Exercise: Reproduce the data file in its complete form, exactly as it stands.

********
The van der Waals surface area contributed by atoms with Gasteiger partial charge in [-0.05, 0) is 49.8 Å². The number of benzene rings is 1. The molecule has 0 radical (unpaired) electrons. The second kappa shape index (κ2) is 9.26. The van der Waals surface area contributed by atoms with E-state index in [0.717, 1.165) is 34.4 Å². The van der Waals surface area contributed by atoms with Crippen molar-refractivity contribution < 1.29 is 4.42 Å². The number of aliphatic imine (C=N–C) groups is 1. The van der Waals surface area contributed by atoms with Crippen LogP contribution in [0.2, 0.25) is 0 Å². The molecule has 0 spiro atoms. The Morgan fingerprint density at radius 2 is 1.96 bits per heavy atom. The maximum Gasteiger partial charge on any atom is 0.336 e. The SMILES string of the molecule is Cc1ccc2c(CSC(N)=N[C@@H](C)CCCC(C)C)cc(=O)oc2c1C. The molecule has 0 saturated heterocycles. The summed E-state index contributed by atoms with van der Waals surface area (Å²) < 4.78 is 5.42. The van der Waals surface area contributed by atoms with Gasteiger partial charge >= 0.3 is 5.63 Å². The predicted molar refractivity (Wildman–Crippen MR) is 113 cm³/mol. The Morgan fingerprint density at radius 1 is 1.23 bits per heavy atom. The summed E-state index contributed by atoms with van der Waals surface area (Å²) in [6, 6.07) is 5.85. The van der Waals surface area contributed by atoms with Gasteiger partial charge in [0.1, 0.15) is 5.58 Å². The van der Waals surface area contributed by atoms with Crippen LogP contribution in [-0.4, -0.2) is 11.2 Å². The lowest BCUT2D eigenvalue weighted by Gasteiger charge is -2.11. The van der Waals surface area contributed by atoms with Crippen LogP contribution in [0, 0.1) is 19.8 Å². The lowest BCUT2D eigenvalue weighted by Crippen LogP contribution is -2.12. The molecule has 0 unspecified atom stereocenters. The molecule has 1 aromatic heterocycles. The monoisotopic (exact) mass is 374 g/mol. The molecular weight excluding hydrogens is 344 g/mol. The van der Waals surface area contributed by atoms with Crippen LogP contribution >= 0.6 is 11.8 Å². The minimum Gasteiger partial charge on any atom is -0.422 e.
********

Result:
The van der Waals surface area contributed by atoms with Gasteiger partial charge in [-0.05, 0) is 49.8 Å². The number of benzene rings is 1. The molecule has 0 radical (unpaired) electrons. The second kappa shape index (κ2) is 9.26. The van der Waals surface area contributed by atoms with E-state index in [0.717, 1.165) is 34.4 Å². The van der Waals surface area contributed by atoms with Crippen molar-refractivity contribution < 1.29 is 4.42 Å². The number of aliphatic imine (C=N–C) groups is 1. The van der Waals surface area contributed by atoms with Crippen LogP contribution in [0.2, 0.25) is 0 Å². The molecule has 0 spiro atoms. The Morgan fingerprint density at radius 2 is 1.96 bits per heavy atom. The maximum Gasteiger partial charge on any atom is 0.336 e. The SMILES string of the molecule is Cc1ccc2c(CSC(N)=N[C@@H](C)CCCC(C)C)cc(=O)oc2c1C. The molecule has 0 saturated heterocycles. The summed E-state index contributed by atoms with van der Waals surface area (Å²) < 4.78 is 5.42. The van der Waals surface area contributed by atoms with Gasteiger partial charge >= 0.3 is 5.63 Å². The predicted molar refractivity (Wildman–Crippen MR) is 113 cm³/mol. The Morgan fingerprint density at radius 1 is 1.23 bits per heavy atom. The summed E-state index contributed by atoms with van der Waals surface area (Å²) in [6, 6.07) is 5.85. The van der Waals surface area contributed by atoms with Gasteiger partial charge in [0.1, 0.15) is 5.58 Å². The van der Waals surface area contributed by atoms with Crippen LogP contribution in [-0.4, -0.2) is 11.2 Å². The lowest BCUT2D eigenvalue weighted by Gasteiger charge is -2.11. The van der Waals surface area contributed by atoms with Crippen LogP contribution in [0, 0.1) is 19.8 Å². The lowest BCUT2D eigenvalue weighted by Crippen LogP contribution is -2.12. The molecule has 0 unspecified atom stereocenters. The molecule has 1 aromatic heterocycles. The monoisotopic (exact) mass is 374 g/mol. The molecular weight excluding hydrogens is 344 g/mol. The van der Waals surface area contributed by atoms with Crippen LogP contribution >= 0.6 is 11.8 Å². The minimum Gasteiger partial charge on any atom is -0.422 e.